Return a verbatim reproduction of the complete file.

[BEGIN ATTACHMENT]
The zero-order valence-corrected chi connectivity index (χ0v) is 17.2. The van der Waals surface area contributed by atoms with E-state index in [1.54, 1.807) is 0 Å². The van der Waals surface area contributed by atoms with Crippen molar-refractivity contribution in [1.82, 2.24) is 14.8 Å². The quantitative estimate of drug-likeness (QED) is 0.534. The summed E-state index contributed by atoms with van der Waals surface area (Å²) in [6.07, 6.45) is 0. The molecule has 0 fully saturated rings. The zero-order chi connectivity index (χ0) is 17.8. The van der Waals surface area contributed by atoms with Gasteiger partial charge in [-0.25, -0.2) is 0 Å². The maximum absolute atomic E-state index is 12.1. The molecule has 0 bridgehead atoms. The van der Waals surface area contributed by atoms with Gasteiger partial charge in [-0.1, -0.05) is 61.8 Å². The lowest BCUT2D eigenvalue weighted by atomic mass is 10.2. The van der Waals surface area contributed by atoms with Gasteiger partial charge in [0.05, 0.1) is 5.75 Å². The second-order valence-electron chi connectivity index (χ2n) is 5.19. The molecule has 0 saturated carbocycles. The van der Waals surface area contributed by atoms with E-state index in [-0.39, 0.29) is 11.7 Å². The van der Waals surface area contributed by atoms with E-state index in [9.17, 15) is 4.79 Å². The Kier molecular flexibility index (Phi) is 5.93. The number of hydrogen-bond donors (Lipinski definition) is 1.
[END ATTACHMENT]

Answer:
The zero-order valence-corrected chi connectivity index (χ0v) is 17.2. The van der Waals surface area contributed by atoms with E-state index in [1.54, 1.807) is 0 Å². The van der Waals surface area contributed by atoms with Crippen molar-refractivity contribution in [1.82, 2.24) is 14.8 Å². The quantitative estimate of drug-likeness (QED) is 0.534. The summed E-state index contributed by atoms with van der Waals surface area (Å²) in [6.07, 6.45) is 0. The molecule has 0 fully saturated rings. The zero-order chi connectivity index (χ0) is 17.8. The van der Waals surface area contributed by atoms with Gasteiger partial charge in [-0.25, -0.2) is 0 Å². The maximum absolute atomic E-state index is 12.1. The molecule has 0 bridgehead atoms. The van der Waals surface area contributed by atoms with Gasteiger partial charge in [-0.1, -0.05) is 61.8 Å². The lowest BCUT2D eigenvalue weighted by atomic mass is 10.2. The van der Waals surface area contributed by atoms with Gasteiger partial charge in [0.05, 0.1) is 5.75 Å². The second-order valence-electron chi connectivity index (χ2n) is 5.19. The molecule has 0 saturated carbocycles. The van der Waals surface area contributed by atoms with E-state index in [-0.39, 0.29) is 11.7 Å². The van der Waals surface area contributed by atoms with E-state index in [9.17, 15) is 4.79 Å². The Kier molecular flexibility index (Phi) is 5.93. The number of hydrogen-bond donors (Lipinski definition) is 1.